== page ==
‘Whipping Man’ A Powerful Story of Slavery & Salvation (4 Stars)

“The Whipping Man” Written by Matthew Lopez; Directed by Benny Sato Ambush; Presented by special arrangement with Samuel French, Inc. and The New Repertory Theatre at The Arsenal Center for the Arts 200 Dexter Ave, Watertown, MA. Performances through Feb. 16th.

‘The Whipping Man’ is an emotional drama that takes a searingly hard look at the effects of slavery on human beings, and how the institution undermines and distorts the relationships of everyone it touches. It tells the story of three men, one white, two black, coming together at the close of the Civil War on the brink of a new society with new laws that will change their lives and affect them all in very different ways. As we watch their relationships develop on this new, unfamiliar ground, shocking secrets are revealed about the men and their lives.

The play is set in a crumbling mansion in a war-torn Richmond, Virginia in April of 1865. The Civil War has just ended and great areas of the south lie in ruin. Scenic designer Janie E. Howland has put together a grandiose and impressive set at the New Rep Theatre which works to great effect. Complementing the dark, foreboding scenery is the music of composer Dewey Dellay, which wafts in and out of the scenes and is eerie, sometimes bluesy and has a new-age feel to it. The atmospheric tunes are played on traditional American musical instruments like slide-guitar, making the music fit the 19th century setting. Of course Negro spirituals abound, even in this Jewish household.

The characters consist of Simon and John, slaves who work on the DeLeon family plantation and Caleb DeLeon, the plantation owner’s son. Simon, the older, wiser slave has watched the two boys grow up on the plantation, playing and getting into trouble together “like two peas in a pod” as Simon likes to say.

Caleb has returned home from fighting for the Confederacy where he was badly injured in the war. He finds his fire-damaged home inhabited only by Simon and John. Simon displays real affection for the wounded young man and tends to his wounds, pressing John to help him through the sometimes grisly medical procedures.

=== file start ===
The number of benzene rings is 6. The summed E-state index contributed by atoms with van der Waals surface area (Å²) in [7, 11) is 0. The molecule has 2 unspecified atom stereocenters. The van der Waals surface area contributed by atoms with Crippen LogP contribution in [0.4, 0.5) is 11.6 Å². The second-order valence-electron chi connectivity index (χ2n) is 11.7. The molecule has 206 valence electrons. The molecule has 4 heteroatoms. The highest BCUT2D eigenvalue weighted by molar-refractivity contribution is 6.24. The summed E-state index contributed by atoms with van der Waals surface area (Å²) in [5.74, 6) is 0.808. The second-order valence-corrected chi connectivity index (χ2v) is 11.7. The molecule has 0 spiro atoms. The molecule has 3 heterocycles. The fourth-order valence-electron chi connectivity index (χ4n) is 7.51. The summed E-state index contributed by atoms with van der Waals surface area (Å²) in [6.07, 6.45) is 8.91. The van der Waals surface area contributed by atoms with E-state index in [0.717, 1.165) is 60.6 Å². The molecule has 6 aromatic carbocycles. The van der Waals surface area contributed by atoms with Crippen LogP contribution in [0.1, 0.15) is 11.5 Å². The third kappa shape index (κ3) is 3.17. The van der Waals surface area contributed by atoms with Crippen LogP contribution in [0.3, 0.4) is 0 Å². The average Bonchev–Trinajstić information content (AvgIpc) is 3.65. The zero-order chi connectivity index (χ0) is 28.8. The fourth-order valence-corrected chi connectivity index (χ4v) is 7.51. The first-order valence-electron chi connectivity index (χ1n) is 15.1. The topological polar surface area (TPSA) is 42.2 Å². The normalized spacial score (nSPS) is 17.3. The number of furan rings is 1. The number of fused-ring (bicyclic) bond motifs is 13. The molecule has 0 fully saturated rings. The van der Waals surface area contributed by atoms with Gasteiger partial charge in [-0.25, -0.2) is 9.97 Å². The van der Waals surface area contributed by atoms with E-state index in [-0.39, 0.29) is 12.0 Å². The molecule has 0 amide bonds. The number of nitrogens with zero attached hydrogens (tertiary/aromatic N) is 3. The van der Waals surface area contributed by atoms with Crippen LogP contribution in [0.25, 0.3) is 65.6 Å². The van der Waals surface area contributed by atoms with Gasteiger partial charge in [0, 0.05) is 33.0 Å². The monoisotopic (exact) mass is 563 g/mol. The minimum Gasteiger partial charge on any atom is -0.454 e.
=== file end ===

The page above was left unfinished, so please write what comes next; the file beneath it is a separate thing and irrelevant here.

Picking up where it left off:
In The Whipping Man, author Matthew Lopez explores not only the shame and demoralizing effects of slavery but the sense of responsibility all men must possess, regardless of their station in society. Simon, the older slave, advises John, a mischievous young man, to make amends with a white neighbor who is a witness to a wrong-doing of John’s. Simon tells him “Make it right…You are living in this world now, not just serving in it.”

The DeLeon family is Jewish and they raise their slaves in the tradition as well. Now Caleb has returned from the war having lost his faith and Simon, unable to comprehend this, tries to bolster the ex-slave owner’s spirit. John, however is more concerned with how Caleb’s family can live in the faith but own other men, in particular fellow Jews, as the Torah specifically forbids. He asks Caleb if they are brothers in the faith, or still just heathens.

The great Johnny Lee Davenport manages to play Simon as a good-natured, proud and spiritual man. He comes off more like a compassionate pragmatist stuck in a bad situation, rather than a subservient Uncle Tom. Simon just wants to carry on the good traditions like his religion while leaving the bad ones behind.

John on the other hand, played to energetic perfection by Keith Mascoll, is a sly, humorous and very intelligent idealist who has taught himself to read and then uses that ability to cite passages that criticize the evils of the slave life he was born into. Hot-headed yet wily, he must hide the fact that he can read, as it was illegal for slaves to be literate. John hides behind a mask of simple tom-foolery but his actions belie his passions as we find he has been punished in the past for smuggling books to other like-minded slaves. Throughout the performance, Mr. Mascoll plays the multifaceted role with both humor and passion, nearly stealing the show at times with his delivery and wonderful sense of timing.

Jesse Hinton, another locally-based talent (currently teaching acting at Brandeis University) passionately plays the tortured Caleb DeLeon. Caleb’s life has been undone and his home as he knows it is no more. In the end he will face even more disturbing truths as secrets are revealed.

The Whipping Man makes one ponder the complexities of our human nature. Friendship, religion, freedom and responsibility all come under close scrutiny in this gritty and emotional yet at times funny tale of a group of people at an historic moment in time harshly effected by the choices made by them and for them. Well worth seeing. Mature audience suggested due to graphic scenes and language. For more info, go to http://www.newrep.org/productions/the-whipping-man/